We talk about women in baseball during Episode 2 of our conversation with Perry Barber. We had such a great time talking about baseball, umpiring, and even music, that I decided it would be best to split our time together into two programs for your listening pleasure.  Enjoy!

We find out from Perry that her expected path to adulthood was by way of the usual assortment of life’s milestones, from debutante through married life and parenthood.  It was a suggestion of a different path by her mother, who observed Perry’s reading habits and musical output, that umpiring came into the picture.  Through this connection of baseball it allowed for a unique bond to develop between Perry and her mom.

The first umpire Perry ever met, and was deeply influenced by, was Ed Montague.  Her song The Umpire Stands Alone was written for him.  The book The Men in Blue: Conversations with Umpires by Larry Gerlach was the touchstone of her mother’s suggestion to pursue umpiring.

At her mother’s urging she went to umpire a Little League game in a town nearby, and after the odd looks from the players, she donned her balloon protector and proceeded to use any handy resource available (including Mom in the stands with a rule book) to call the game.  Following the game she had to withstand the letters to the newspaper requesting that she not return.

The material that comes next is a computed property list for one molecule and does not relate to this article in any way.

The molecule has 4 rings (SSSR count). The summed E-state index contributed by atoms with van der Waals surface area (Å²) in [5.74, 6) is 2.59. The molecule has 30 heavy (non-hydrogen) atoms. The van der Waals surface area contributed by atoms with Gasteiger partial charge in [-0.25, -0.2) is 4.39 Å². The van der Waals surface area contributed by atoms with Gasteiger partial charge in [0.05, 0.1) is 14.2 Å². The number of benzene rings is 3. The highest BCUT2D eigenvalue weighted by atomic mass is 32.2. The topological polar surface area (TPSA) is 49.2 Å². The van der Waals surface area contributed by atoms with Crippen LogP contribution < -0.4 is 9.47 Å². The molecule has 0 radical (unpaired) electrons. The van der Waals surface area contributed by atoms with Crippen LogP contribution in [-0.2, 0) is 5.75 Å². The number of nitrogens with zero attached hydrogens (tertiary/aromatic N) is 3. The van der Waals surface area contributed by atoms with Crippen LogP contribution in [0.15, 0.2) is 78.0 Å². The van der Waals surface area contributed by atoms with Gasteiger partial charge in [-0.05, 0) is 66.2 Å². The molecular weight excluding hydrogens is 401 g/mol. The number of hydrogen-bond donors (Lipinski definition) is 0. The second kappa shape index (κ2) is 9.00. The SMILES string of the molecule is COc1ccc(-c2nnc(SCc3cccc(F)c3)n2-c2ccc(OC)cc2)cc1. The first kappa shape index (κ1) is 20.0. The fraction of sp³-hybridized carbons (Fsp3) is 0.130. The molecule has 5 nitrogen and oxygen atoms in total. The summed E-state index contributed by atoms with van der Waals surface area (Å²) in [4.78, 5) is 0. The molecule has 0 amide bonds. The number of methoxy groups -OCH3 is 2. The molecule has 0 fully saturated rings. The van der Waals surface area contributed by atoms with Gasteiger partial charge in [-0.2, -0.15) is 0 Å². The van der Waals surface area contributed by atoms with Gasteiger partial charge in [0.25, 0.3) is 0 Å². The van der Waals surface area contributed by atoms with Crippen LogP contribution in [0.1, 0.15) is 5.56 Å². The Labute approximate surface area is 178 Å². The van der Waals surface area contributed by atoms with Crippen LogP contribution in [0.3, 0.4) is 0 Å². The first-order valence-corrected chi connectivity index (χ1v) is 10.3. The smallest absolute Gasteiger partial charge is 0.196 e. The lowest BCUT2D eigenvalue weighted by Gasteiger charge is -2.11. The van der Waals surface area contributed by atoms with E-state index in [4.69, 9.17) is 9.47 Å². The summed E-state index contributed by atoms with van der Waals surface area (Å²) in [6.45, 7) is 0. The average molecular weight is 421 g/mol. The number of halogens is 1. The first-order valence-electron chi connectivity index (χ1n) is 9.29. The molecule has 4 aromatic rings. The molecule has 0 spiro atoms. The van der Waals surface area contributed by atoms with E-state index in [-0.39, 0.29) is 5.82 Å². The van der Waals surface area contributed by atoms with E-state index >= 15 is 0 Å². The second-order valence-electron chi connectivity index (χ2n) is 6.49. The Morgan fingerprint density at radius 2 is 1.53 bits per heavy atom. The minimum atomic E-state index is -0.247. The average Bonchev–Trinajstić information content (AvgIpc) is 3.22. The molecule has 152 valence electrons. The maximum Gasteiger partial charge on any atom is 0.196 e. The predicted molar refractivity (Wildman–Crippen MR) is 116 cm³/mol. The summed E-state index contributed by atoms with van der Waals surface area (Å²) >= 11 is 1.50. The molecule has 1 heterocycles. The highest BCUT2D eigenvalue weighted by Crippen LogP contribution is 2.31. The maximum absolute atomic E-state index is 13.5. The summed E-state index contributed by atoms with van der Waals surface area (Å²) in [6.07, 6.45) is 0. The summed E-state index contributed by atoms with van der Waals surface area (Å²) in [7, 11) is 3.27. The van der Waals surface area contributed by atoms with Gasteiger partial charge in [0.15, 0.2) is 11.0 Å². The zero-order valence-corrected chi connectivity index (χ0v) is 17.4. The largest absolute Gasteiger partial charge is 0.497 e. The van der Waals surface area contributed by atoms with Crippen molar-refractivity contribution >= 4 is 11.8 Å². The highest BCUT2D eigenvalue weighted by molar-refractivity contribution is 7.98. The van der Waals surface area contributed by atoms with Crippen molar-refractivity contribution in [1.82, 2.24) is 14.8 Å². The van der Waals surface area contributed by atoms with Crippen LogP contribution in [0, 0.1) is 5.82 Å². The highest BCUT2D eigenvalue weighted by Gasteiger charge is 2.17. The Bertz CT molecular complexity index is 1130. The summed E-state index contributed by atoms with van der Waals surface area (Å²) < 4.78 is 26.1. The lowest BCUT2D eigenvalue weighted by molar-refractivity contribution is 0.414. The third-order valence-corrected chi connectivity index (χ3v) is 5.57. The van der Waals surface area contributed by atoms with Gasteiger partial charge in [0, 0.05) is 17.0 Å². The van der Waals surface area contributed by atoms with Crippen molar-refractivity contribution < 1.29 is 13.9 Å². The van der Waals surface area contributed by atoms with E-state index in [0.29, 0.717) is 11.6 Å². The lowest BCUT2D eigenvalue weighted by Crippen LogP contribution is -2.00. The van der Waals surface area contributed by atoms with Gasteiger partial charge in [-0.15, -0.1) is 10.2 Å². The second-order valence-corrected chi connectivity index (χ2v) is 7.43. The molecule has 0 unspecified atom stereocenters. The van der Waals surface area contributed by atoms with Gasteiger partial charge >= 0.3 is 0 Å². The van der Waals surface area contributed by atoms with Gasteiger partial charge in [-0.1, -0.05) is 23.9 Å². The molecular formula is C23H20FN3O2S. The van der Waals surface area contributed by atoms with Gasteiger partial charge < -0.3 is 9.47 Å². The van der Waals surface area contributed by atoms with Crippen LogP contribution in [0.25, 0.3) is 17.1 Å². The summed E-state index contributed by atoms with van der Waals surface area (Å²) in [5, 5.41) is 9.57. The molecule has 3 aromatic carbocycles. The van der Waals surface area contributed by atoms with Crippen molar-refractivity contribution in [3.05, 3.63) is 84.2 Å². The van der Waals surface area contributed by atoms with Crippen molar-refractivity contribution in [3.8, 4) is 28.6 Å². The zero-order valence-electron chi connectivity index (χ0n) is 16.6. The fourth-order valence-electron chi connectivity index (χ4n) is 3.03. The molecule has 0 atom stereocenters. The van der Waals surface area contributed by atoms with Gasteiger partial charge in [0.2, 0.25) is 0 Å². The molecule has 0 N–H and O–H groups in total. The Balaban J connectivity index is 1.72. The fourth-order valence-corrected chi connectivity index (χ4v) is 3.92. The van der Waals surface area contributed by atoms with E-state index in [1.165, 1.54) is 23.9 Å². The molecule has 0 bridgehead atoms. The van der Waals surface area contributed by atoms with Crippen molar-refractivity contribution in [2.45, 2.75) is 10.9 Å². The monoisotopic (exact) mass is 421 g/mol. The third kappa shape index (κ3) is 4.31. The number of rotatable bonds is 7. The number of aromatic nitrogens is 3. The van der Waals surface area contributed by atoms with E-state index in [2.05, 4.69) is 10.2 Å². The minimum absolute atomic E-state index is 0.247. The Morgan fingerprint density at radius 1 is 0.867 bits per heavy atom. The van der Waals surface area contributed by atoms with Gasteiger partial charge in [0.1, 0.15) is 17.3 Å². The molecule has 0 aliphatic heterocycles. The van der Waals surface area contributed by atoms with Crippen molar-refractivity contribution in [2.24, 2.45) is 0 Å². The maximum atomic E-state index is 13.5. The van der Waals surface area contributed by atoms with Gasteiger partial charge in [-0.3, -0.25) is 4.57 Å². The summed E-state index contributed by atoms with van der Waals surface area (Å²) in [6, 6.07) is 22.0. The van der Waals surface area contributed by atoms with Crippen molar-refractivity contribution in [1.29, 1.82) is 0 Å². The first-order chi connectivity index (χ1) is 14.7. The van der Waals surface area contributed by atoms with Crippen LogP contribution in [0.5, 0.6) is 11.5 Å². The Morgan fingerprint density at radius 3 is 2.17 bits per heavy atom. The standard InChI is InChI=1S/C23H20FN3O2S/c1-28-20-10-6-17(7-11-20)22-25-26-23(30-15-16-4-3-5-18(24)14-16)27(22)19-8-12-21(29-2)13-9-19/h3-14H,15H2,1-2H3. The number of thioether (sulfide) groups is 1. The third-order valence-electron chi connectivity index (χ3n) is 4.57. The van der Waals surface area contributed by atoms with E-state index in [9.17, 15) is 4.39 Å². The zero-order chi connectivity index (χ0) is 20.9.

But prevail she did, through determination and an amazing rush of adrenaline as the target of direct hostility, Perry continued to develop her skills as a highly qualified arbiter of the game.

[click to continue…]

{ 1 comment }

Poof .. Pete is an Umpire

by on October 22, 2009

We received this Baseballism video submission from Pete Watson, who tells us the story of attending the Greater St. Louis Association of Umpires convention and how it inadvertently led to his becoming an umpire.

He shares the experience of sitting through the various presentations on rules changes, a celebrity sighting , and finally his swearing in ceremony.  Oh yeah, he also tops it all of with a big surprise reveal at the end!

Thanks to Pete for his submission.  We hope you enjoy his baseball story.

We would love to hear from you. Send a Tweet to @baseballisms with a quick message, send us an email or visit our Upload page with a video message.  We look forward to growing a community of fans interested in the poetry of the game of baseball!


You have to give some credit to a creative member of The Red Sox Nation who decided to use the WikiPedia page that existed for Major League Umpire CB Bucknor (he has a wiki page?) to voice some displeasure.

There were an extraordinary number of calls on close plays at first base during the first game of the Red Sox versus Angels 2009 ALDS, and upon viewing instant replay, it appeared that many of Bucknor’s calls were incorrect.

The final straw was on a play at first when the throw pulled firstbaseman Kevin Youkilis off the bag, however he made a sweep tag that caught the runner as he passed by.  Bucknor called the runner safe.

Shortly there after the twitterverse was pointing people in the direction of Bucknor’s Wiki page, laughing at his expense. Note the final sentence in this screen shot. Click the image below.

Shortly after the word spread, the page was corrected and locked for editing.  This screenshot is a lasting impression of the night’s umpiring.